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New report shows the critical situation of water in Doñana, WWF warns


The health of Spain's Doñana National Park is fully dependant on water. But the aquifer that feeds Doñana’s marshes is drying up at an alarming speed, and its deterioration is affecting rivers, marshes, lagoons, as well as the plants and animals that make Doñana unique.

This is the main conclusion of a report that WWF has published today. With the help of top researchers, the report gathers most of the available scientific information about the state of water in this World Heritage site.

The report finds that Doñana’s aquifer would need between 30 and 60 years to recover completely from the current overexploitation. That would first require strong measures to be taken to end illegal and unsustainable water use, the report warns. 

Hundreds of thousands of birds that are flying from Europe to spend the winter in Spain's Doñana National Park will find the marshes almost empty of water.

The Spanish government admits in official reports that the huge underground water deposit that feeds the marshes has suffered a dramatic decline since the 1970s. Right now, water governance around Doñana is so weak that the amount of water extracted each year from the aquifer is unknown.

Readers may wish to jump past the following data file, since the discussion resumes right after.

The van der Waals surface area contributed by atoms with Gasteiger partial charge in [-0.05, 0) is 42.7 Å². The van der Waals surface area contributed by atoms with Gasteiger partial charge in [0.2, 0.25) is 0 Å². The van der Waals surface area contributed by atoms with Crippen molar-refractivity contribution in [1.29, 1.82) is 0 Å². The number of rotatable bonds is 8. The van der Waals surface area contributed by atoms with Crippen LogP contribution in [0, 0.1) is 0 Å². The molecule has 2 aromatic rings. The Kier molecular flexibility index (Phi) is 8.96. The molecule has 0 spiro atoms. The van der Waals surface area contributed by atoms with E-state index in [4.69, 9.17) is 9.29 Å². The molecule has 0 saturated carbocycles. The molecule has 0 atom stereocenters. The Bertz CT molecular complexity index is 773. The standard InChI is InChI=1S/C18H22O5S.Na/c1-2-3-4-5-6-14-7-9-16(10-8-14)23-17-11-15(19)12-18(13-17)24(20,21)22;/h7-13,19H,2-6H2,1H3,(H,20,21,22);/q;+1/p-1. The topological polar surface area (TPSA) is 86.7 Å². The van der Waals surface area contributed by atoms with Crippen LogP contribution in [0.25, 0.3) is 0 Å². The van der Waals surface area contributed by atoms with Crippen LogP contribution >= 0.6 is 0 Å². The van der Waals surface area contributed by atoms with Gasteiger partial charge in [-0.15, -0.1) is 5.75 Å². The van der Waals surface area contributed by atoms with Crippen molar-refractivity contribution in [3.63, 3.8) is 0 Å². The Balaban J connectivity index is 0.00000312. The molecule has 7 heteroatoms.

The report published today by WWF is one of the most thorough scientific analyses ever made about the state of water in Doñana, and the effects that the lack of this precious resource is having on ecosystems.

For instance, it has been noticed that the populations of wintering ducks that rely on a healthy marsh –such as the endangered marbled teal- are declining.

Temporary lagoons, one of the natural features that makes Doñana unique in Europe, are drying up at an appalling rate. As a result, 40 per cent of the species of dragonflies that lived in Doñana, associated to those lagoons, have been lost.